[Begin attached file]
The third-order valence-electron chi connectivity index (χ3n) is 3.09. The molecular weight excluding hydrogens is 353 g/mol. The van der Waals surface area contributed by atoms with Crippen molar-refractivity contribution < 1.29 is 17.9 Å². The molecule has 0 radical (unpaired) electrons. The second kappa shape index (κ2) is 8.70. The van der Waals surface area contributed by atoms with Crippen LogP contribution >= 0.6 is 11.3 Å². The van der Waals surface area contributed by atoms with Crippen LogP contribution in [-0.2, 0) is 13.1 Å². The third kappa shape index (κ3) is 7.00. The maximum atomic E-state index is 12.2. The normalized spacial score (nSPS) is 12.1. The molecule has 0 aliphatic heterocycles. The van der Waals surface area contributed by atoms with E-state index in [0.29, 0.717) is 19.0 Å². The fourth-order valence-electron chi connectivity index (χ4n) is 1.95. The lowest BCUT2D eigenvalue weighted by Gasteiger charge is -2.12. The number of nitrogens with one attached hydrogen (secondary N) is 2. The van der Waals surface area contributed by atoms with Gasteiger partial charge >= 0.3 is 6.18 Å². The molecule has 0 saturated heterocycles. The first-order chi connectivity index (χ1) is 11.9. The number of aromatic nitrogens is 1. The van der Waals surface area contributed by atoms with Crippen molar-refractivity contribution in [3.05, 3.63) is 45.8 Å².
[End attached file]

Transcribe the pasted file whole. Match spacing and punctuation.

The third-order valence-electron chi connectivity index (χ3n) is 3.09. The molecular weight excluding hydrogens is 353 g/mol. The van der Waals surface area contributed by atoms with Crippen molar-refractivity contribution < 1.29 is 17.9 Å². The molecule has 0 radical (unpaired) electrons. The second kappa shape index (κ2) is 8.70. The van der Waals surface area contributed by atoms with Crippen LogP contribution >= 0.6 is 11.3 Å². The van der Waals surface area contributed by atoms with Crippen LogP contribution in [-0.2, 0) is 13.1 Å². The third kappa shape index (κ3) is 7.00. The maximum atomic E-state index is 12.2. The normalized spacial score (nSPS) is 12.1. The molecule has 0 aliphatic heterocycles. The van der Waals surface area contributed by atoms with E-state index in [0.29, 0.717) is 19.0 Å². The fourth-order valence-electron chi connectivity index (χ4n) is 1.95. The lowest BCUT2D eigenvalue weighted by Gasteiger charge is -2.12. The number of nitrogens with one attached hydrogen (secondary N) is 2. The van der Waals surface area contributed by atoms with Gasteiger partial charge >= 0.3 is 6.18 Å². The molecule has 0 saturated heterocycles. The first-order chi connectivity index (χ1) is 11.9. The number of aromatic nitrogens is 1. The van der Waals surface area contributed by atoms with Crippen molar-refractivity contribution in [3.05, 3.63) is 45.8 Å².